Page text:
Encyclopaedia of the Impossible: Kunekune

scarecrow-2Previously: Spring-Heeled Jack.

Type: PE (Pretenatural Entity).

Period/location of origin: Conflicting. In the early 2000s, sightings reported in rural Japan began appearing on the internet; however, it is unclear whether subject originated in rural Japan, where the sightings were located, or on the internet itself, where the “sightings” were reported. Additionally, it is not known whether subject came into being in the early 2000s with the appearance of the online reports, or whether subject is much older and existed prior to the reports.

Appearance: Unknown; reports are conflicting. In some accounts, subject appears to be only a “white squiggle” swaying in the distance of a garden, field, or, rarely, the open sea. In others, however, subject appears to be a scarecrow. Very rarely, subject may appear in an urban landscape, in which case it is reported as being as black as pitch.

What subject may look like up close has never been documented. Anyone who may have found themselves close enough to report has… not been in any condition to do so afterwards.

Modus operandi: Subject attracts the attention of target via motion, appearing to turn in the wind, regardless as to whether any wind is actually present. Once target’s attention has been acquired, subject will draw target in. Direct eye contact will suffice for subject’s needs (although it has not been determined whether subject actually has eyes); if eye contact is accomplished, target will lose all mental faculties. However, direct contact is preferred. Should subject succeed in convincing target to touch it, target will immediately expire.

Subject’s goal in attracting targets is unknown. Perhaps, in borrowed words: “Some people just want to watch the world burn.”

Containment: Unknown.

Additional notes: Subject is considered to be a contemporary yokai, or spirit. Subject is named for what it appears to be doing: “Kunekune,” or twisting, turning, or meandering. Subject is clearly malevolent.

The following, roughly translated, is believed to be the first known report of subject on the internet:

“May 5, 2000.

I heard this story from my brother. It is a true story. My brother’s friend ‘A’ experienced it.

When A was a child, he went to the country with his brother. It was a sunny day, and the rice fields were verdant. However, the brothers did not want to play outdoors; instead, they played in the house.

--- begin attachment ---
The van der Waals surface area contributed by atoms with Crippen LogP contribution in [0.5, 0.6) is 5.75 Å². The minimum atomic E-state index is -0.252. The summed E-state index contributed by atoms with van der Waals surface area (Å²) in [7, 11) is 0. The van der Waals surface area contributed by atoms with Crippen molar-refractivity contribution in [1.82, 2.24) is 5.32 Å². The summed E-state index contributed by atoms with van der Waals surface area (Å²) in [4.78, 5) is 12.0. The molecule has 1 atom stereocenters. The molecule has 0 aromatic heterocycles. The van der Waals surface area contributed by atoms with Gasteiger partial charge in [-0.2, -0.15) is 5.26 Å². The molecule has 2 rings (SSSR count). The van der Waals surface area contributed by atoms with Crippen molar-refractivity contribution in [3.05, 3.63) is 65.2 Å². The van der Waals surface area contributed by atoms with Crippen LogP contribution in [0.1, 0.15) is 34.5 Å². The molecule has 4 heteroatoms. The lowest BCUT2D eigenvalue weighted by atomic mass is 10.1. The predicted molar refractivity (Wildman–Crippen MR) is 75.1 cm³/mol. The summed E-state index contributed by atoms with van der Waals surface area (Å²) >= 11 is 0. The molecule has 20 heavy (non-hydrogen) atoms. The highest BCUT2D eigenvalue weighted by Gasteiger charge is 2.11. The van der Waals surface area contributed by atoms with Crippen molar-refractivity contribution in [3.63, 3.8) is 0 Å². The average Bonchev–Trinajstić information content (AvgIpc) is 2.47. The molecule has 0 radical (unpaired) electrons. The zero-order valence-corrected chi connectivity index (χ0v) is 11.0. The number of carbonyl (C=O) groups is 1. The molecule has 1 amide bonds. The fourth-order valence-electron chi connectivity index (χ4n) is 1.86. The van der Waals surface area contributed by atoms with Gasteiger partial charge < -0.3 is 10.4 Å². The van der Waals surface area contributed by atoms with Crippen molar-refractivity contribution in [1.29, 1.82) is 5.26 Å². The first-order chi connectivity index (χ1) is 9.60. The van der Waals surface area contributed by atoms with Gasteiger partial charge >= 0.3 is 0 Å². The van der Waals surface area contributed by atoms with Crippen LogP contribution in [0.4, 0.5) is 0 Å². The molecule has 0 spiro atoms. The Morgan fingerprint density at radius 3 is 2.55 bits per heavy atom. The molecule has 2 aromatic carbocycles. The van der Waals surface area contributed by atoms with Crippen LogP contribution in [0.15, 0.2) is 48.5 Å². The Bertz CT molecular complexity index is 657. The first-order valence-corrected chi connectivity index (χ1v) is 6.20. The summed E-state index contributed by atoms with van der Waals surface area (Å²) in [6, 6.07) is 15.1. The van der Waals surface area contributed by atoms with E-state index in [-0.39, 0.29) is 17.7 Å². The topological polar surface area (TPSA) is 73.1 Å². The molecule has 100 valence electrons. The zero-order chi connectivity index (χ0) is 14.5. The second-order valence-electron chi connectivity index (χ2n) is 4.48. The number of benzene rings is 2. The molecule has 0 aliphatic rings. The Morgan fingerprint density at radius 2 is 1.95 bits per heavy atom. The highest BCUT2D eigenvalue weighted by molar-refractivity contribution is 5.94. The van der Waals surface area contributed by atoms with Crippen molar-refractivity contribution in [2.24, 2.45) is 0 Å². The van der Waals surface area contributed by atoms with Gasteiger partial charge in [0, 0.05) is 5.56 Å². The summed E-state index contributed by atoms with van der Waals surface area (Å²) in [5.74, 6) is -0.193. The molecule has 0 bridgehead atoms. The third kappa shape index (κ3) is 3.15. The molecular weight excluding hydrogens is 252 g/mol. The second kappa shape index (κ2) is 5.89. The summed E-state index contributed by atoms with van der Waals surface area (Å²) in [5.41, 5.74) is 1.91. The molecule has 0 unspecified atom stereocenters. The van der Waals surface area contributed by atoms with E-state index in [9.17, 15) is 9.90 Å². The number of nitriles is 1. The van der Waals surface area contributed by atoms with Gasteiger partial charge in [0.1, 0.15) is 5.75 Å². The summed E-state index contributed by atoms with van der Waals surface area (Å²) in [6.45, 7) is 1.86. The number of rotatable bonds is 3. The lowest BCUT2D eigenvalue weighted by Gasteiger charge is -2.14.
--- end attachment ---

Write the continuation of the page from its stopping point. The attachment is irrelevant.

Suddenly, A’s brother moved to the window. A followed him, and when he looked in the direction of his brother’s gaze, he saw a person in white clothing standing in the rice fields.

‘What is that person doing there?’ A asked.

The person began to dance; however, the dance was odd and unnatural. The turns of its joints did not resemble those of a human. It frightened A.

A asked his brother, ‘What is that? Do you know?’

‘At first, his brother answered, ‘I don’t know.” But a moment later, he seemed to suddenly understand.

A asked his brother, ‘You know? Tell me!’

His brother replied, ‘Yes, I know. But you will not understand.’

A’s brother refused to tell him what it was; A still does not know.

 I asked my own brother, ‘Is that it? Why does A not ask his brother about it?’

My brother answered, ‘He cannot. His brother went mad.’”

Other similar reports exist; the location and the participants may change, and sometimes the presence of a pair of binoculars hastens target’s end, but the same basic elements are present in each: A target, a witness, the subject, and a loss of sanity.

It is unknown whether subject gained life as a thought experiment, or whether subject is a literal being.

Subject’s relation to both the Slenderman and the Man in the Fields remains unknown.

Recommendation: Ignore it. It won’t go away, but if you refuse to acknowledge it, it can’t hurt you.

Whatever you do… don’t look.

Resources:

Kunekune.

Modern Folklore.

The 10 Most Frightening Japanese Urban Legends.

The First Report.

Winding.

[Photo via Paul_the_Seeker/Flickr]

Advertisements

Leave a Reply

Fill in your details below or click an icon to log in:

WordPress.com Logo

You are commenting using your WordPress.com account. Log Out / Change )

Twitter picture

You are commenting using your Twitter account. Log Out / Change )

Facebook photo

You are commenting using your Facebook account. Log Out / Change )

Google+ photo

You are commenting using your Google+ account. Log Out / Change )

Connecting to %s